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- What is Vicodin, and how does it work (mechanism of action)?
- What brand names are available for hydrocodone/acetaminophen?
- Is Vicodin available as a generic drug?
- Do I need a prescription for Vicodin?
- What are the side effects of Vicodin?
- What is the dosage for Vicodin?
- What drugs or supplements interact with Vicodin?
- Is Vicodin safe to take if I'm pregnant or breastfeeding?
- What else should I know about Vicodin?
What is Vicodin, and how does it work (mechanism of action)?
Hydrocodone is a narcotic pain-reliever and a cough suppressant, similar to codeine. Hydrocodone blocks the receptors on nerve cells in the brain that give rise to the sensation of pain. Acetaminophen is a non-narcotic analgesic (pain reliever) and antipyretic (fever reducer). Acetaminophen works by elevating the threshold to pain, that is, in order for pain to be felt, greater stimulation of the nerves responsible for the sensation of pain is necessary. It reduces fever through its action on the temperature-regulating center of the brain. Frequently, hydrocodone and acetaminophen are combined to achieve pain relief, as in Vicodin and Lortab. The FDA approved Vicodin in January 1983.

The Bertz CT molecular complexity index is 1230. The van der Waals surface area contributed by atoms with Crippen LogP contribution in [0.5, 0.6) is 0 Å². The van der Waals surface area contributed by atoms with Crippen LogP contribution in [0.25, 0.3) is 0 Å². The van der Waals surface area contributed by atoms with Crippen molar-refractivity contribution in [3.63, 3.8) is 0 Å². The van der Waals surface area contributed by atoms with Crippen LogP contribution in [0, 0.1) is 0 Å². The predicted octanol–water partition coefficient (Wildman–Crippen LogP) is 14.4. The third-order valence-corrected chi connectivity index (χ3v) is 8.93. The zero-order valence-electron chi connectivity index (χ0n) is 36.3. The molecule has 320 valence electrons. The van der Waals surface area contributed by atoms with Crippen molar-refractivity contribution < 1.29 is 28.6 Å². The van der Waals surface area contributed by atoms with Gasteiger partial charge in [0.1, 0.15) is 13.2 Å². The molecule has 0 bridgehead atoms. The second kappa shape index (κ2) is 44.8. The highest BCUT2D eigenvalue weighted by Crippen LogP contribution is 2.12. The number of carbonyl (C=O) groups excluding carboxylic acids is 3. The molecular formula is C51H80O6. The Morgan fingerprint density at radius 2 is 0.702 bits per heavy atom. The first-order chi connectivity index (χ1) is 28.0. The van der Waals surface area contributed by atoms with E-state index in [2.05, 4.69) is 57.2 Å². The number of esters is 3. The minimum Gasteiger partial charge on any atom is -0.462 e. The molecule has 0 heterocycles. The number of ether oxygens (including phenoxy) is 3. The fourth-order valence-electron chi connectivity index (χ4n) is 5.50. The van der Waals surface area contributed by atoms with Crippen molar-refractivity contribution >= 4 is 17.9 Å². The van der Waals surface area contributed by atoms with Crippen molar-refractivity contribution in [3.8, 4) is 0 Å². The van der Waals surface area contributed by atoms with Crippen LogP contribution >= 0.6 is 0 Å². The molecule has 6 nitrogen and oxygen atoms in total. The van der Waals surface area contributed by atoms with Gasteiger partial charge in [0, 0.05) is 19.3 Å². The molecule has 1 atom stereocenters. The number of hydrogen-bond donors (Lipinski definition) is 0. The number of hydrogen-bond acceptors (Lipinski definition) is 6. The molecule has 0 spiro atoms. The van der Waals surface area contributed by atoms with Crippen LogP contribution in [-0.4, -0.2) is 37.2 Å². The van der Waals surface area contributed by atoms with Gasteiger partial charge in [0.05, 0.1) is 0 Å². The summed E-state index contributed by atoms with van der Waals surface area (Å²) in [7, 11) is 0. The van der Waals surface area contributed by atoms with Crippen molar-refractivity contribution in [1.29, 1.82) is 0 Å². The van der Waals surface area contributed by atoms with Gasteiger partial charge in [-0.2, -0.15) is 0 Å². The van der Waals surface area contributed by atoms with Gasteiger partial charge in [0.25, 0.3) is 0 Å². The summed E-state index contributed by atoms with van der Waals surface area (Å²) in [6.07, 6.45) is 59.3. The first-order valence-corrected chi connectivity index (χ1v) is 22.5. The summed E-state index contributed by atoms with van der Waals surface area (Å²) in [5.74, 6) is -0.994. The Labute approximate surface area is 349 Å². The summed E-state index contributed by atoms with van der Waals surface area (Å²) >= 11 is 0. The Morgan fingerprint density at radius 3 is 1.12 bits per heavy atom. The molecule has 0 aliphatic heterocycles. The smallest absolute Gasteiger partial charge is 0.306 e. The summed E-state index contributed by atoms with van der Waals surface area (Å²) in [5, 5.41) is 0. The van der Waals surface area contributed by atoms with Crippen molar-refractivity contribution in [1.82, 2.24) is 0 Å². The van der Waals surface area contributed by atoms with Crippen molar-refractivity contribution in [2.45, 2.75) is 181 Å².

What brand names are available for hydrocodone/acetaminophen?
Vicodin, Vicodin ES, Vicodin HP, Lortab, Lorcet, Lorcet Plus, Norco, Zydone, Hycet, Maxidone, Stagesic, Verdrocet, Xodol, Zamicet, Zolvit and Anexsia (discontinued brand)
What are the side effects of Vicodin?
Common side effects of hydrocodone/acetaminophen are:
Other important side effects include:
- constipation, and
- spasm of the ureter, which can lead to difficulty in urinating.
Hydrocodone can impair thinking and the physical abilities required for driving or operating machinery. Hydrocodone can depress breathing, and should be used with caution in elderly, debilitated patients and in patients with serious lung disease.